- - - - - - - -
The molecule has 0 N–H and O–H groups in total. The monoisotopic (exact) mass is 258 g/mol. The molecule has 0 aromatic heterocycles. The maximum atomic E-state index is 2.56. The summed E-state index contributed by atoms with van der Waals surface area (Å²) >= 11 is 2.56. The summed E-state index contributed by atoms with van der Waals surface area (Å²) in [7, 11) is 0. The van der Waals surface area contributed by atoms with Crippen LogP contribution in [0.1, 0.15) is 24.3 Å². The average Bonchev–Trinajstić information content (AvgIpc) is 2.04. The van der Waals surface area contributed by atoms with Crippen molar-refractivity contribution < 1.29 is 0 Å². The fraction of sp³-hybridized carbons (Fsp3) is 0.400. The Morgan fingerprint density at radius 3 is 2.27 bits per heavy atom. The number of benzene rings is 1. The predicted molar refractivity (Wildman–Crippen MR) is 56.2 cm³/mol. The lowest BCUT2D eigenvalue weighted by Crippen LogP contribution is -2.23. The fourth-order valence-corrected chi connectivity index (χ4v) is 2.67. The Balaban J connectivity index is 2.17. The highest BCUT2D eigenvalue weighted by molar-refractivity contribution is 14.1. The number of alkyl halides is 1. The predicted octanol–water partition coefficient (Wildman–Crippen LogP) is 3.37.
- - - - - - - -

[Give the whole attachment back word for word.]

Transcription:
The molecule has 0 N–H and O–H groups in total. The monoisotopic (exact) mass is 258 g/mol. The molecule has 0 aromatic heterocycles. The maximum atomic E-state index is 2.56. The summed E-state index contributed by atoms with van der Waals surface area (Å²) >= 11 is 2.56. The summed E-state index contributed by atoms with van der Waals surface area (Å²) in [7, 11) is 0. The van der Waals surface area contributed by atoms with Crippen LogP contribution in [0.1, 0.15) is 24.3 Å². The average Bonchev–Trinajstić information content (AvgIpc) is 2.04. The van der Waals surface area contributed by atoms with Crippen molar-refractivity contribution < 1.29 is 0 Å². The fraction of sp³-hybridized carbons (Fsp3) is 0.400. The Morgan fingerprint density at radius 3 is 2.27 bits per heavy atom. The number of benzene rings is 1. The predicted molar refractivity (Wildman–Crippen MR) is 56.2 cm³/mol. The lowest BCUT2D eigenvalue weighted by Crippen LogP contribution is -2.23. The fourth-order valence-corrected chi connectivity index (χ4v) is 2.67. The Balaban J connectivity index is 2.17. The highest BCUT2D eigenvalue weighted by molar-refractivity contribution is 14.1. The number of alkyl halides is 1. The predicted octanol–water partition coefficient (Wildman–Crippen LogP) is 3.37.